A Masculine Knitted Tee…well, not quite
Late in 2009, I decided I wanted to design a form fitting knitted tee shirt. “Design” may be too weighty of a word…it makes it sound like I know more than I do. Let’s just say I wanted to start experimenting with some prototypes and go from there. While there are lots of sweaters, vests, henleys, etc., there are very few…and I mean *very* few…designs for knitted shirts. In fact, the few patterns I found were vintage patterns and just sort of blah. I wanted something more. Also, I really wanted to make it out of fingering weight, but was having trouble finding a yarn suitable (a cotton blend) in that weight. I settled for a sport weight, using Knit Picks Comfy. I wanted to try making it in the round, so I decided to try a raglan prototype. Here’s the result.
Humm…it’s wearable, so it’s not that bad, but it’s not what I was aiming for. It’s not much above the ho-hum basic knitted shirt. But it is comfortable! Starting wide, and going narrow for the waist, then increasing again for the chest did give it the form fitting shape I wanted. But it looks like an hour glass (feminine) rather than a V (masculine) shape. Okay…tuck in the shirttail! Note to self: Next time, crop the length and make it the narrow width to begin with. The directions I used for the raglan shaping came from Jacqueline Fee’s The Sweater Workshop, which called for 1 1/2 inches of straight knitting rounds before starting the raglan shaping.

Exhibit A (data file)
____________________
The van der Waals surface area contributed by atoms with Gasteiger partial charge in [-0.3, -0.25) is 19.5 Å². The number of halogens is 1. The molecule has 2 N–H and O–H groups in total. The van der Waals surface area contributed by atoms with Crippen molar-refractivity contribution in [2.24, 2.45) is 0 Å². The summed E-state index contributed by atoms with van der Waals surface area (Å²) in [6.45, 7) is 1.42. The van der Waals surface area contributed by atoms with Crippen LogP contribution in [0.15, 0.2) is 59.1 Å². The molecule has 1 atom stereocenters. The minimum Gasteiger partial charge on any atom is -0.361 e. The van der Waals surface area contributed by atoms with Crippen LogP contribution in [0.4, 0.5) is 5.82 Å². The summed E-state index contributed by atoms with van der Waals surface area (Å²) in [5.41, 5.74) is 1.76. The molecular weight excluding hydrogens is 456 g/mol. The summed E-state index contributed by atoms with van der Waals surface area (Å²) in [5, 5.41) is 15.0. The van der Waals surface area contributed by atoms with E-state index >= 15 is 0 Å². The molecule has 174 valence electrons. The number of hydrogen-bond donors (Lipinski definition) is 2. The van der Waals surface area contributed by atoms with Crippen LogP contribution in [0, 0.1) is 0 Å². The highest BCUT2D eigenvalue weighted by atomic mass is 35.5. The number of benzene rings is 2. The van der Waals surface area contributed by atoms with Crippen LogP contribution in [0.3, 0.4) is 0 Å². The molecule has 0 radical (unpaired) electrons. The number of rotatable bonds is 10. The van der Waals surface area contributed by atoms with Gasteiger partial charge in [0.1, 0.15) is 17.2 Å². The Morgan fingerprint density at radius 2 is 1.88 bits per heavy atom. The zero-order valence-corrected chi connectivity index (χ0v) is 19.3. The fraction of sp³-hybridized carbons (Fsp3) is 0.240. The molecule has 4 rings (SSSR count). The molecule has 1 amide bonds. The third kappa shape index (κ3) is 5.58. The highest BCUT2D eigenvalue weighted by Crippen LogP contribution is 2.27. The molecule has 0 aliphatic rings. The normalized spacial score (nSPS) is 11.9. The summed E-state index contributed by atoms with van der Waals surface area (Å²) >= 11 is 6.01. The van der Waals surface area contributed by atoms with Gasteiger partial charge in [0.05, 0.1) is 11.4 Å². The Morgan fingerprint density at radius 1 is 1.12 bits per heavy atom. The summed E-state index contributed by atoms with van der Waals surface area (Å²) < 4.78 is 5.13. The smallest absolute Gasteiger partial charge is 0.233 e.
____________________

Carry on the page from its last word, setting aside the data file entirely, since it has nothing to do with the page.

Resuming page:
Hummm….that makes the shirt body pucker at the sleeve join. Next time…cut out the 1 1/2 inches and start the raglan shaping right away. Collar flares out in back some…too flimsy. Solution: Bind off neck stitches and pick up stitches for neckline knittting rather than use held live stitches. And don’t use the elastic bind-off next time. Finally, sleeves are too long. Cut off about four inches in length.
I’ve not decided whether to rip out down to the sleeve/body join and redo the top of the shirt and sleeves, which means I could make all the changes but those in the shirt-tail area. Or just make another shirt with all the changes.
Or maybe I will just move on… to a fingering weight, and experiment knitting one continuous piece back and forth, from bottom of back, up to sleeve area with additional cast ons on each side for sleeves, bind off for head hole, cast on those stitches on next row, decrease the stitches that form the sleeve and finish knitting the front. Seam the sleeves and sides. I will crop the bottom and make it form fitting at the waist.
I’ll let you know how that one turns out…but give me several months! I have way too many WIP right now!